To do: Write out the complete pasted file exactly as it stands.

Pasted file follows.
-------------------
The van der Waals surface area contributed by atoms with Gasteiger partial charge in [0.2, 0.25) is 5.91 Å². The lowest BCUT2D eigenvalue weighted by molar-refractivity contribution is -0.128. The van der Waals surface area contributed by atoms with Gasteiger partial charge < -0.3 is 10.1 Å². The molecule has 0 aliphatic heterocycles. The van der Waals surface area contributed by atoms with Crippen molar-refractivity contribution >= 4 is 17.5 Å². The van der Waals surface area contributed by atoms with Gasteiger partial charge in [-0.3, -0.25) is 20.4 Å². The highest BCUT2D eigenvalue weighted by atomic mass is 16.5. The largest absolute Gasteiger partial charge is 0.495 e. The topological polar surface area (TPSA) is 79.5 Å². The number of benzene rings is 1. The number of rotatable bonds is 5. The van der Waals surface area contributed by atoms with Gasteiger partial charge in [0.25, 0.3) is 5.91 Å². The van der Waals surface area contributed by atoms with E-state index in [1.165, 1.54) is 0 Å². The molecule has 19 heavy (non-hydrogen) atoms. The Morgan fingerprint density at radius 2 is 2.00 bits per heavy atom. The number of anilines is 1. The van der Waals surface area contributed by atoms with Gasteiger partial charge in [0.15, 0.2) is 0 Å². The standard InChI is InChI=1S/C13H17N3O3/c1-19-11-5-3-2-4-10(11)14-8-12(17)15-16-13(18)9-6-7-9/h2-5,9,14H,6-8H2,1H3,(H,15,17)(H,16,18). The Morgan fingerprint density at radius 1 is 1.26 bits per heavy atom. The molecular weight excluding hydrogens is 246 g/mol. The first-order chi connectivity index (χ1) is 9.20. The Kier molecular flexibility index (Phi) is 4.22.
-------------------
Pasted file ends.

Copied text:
The van der Waals surface area contributed by atoms with Gasteiger partial charge in [0.2, 0.25) is 5.91 Å². The lowest BCUT2D eigenvalue weighted by molar-refractivity contribution is -0.128. The van der Waals surface area contributed by atoms with Gasteiger partial charge < -0.3 is 10.1 Å². The molecule has 0 aliphatic heterocycles. The van der Waals surface area contributed by atoms with Crippen molar-refractivity contribution >= 4 is 17.5 Å². The van der Waals surface area contributed by atoms with Gasteiger partial charge in [-0.3, -0.25) is 20.4 Å². The highest BCUT2D eigenvalue weighted by atomic mass is 16.5. The largest absolute Gasteiger partial charge is 0.495 e. The topological polar surface area (TPSA) is 79.5 Å². The number of benzene rings is 1. The number of rotatable bonds is 5. The van der Waals surface area contributed by atoms with Gasteiger partial charge in [0.25, 0.3) is 5.91 Å². The van der Waals surface area contributed by atoms with E-state index in [1.165, 1.54) is 0 Å². The molecule has 19 heavy (non-hydrogen) atoms. The Morgan fingerprint density at radius 2 is 2.00 bits per heavy atom. The number of anilines is 1. The van der Waals surface area contributed by atoms with Gasteiger partial charge in [0.15, 0.2) is 0 Å². The standard InChI is InChI=1S/C13H17N3O3/c1-19-11-5-3-2-4-10(11)14-8-12(17)15-16-13(18)9-6-7-9/h2-5,9,14H,6-8H2,1H3,(H,15,17)(H,16,18). The Morgan fingerprint density at radius 1 is 1.26 bits per heavy atom. The molecular weight excluding hydrogens is 246 g/mol. The first-order chi connectivity index (χ1) is 9.20. The Kier molecular flexibility index (Phi) is 4.22.